Filling a 12" x 12" hole to any depth would take quite a bit of hydraulic cement. That stuff sets up VERY quickly (think 5 minutes, not 5 hours), and contains no aggregate, making it easier to break than doing it with a pre-mixed concrete. If you can work quickly it's doable though. Hydraulic cement is more appropriately used in very small batches for filling cracks than making a one square foot 2" slab.

      1. GBA Editor
        Brian Pontolilo | | #7

        That's true. You have to work quickly, which is why I wouldn't recommend it that needed to look even remotely nice. When I have used it, to patch around the hole where a new supply pipe came into a basement from a well and to fill no longer used drians in a basement floor, have not been in areas where they would be seen. I've mixed it quickly, packed it into the area that needs to be filled and smoothed it with one or two quick passed with a trowel. This hole is a bit larger than any I have repair like this, but not by much. Regular cement is also an option.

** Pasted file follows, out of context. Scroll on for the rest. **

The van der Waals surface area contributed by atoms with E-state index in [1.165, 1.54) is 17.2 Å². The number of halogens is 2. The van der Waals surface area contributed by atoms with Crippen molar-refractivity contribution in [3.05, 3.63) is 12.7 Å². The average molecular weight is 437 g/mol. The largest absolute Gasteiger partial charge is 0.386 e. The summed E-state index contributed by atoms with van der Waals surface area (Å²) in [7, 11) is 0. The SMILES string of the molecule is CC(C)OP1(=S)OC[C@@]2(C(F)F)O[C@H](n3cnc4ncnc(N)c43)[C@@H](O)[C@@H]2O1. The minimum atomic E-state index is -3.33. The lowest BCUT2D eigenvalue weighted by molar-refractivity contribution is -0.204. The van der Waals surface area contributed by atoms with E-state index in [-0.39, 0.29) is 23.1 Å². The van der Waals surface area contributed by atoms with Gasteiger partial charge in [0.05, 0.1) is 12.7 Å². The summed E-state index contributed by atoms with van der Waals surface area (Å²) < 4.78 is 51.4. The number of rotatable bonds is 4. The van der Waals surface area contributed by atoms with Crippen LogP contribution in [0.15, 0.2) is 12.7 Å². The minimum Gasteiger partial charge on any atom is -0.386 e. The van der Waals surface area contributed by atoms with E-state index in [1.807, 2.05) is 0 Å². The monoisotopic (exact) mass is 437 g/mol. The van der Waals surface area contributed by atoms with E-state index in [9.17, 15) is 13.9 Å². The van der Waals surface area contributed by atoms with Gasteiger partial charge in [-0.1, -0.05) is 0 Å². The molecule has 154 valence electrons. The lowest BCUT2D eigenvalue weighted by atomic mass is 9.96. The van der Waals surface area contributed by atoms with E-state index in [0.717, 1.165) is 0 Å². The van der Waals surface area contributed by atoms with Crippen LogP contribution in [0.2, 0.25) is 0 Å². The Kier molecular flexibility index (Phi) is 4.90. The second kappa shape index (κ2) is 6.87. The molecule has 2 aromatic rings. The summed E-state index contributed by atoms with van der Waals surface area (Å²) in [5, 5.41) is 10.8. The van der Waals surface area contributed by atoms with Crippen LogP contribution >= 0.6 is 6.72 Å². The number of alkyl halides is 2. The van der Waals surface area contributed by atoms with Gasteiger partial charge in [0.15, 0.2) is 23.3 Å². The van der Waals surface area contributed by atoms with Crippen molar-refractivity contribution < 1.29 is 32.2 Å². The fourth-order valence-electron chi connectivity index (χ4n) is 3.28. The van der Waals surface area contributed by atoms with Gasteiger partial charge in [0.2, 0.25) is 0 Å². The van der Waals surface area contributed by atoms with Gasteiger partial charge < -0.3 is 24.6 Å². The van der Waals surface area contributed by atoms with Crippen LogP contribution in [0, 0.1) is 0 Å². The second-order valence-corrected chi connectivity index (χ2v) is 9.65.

4. MattJF | | #6

    It looks like you might be able to pour a thin slab just below the pipe to the tub drain if you dig out the pit a bit. The new mini slab would sit partially under the existing slab. This would make it easier to redo the drain to the tub if ever needed.

  5. Bruce_Davis | | #8

    About a year ago, I did fill about halfway up the hole with hydraulic cement. I was trying to thin it a bit so it would self level as I can't get all the way in the space to properly pour. Didn't turn out so good; was way too thick. While I don't care that it looks ugly, I poured a bucket of water in the hopes it was sealed, but the water drained through quickly, probably in less than a minute.

    I'm thinking of using true self-leveling concrete to add an inch or so, but only comes in 50 lb bags or caulking tubes. Can I thin the hydraulic cement for this purpose or do I need the get a 50 lb bag when I probably only need a few pounds? Thanks.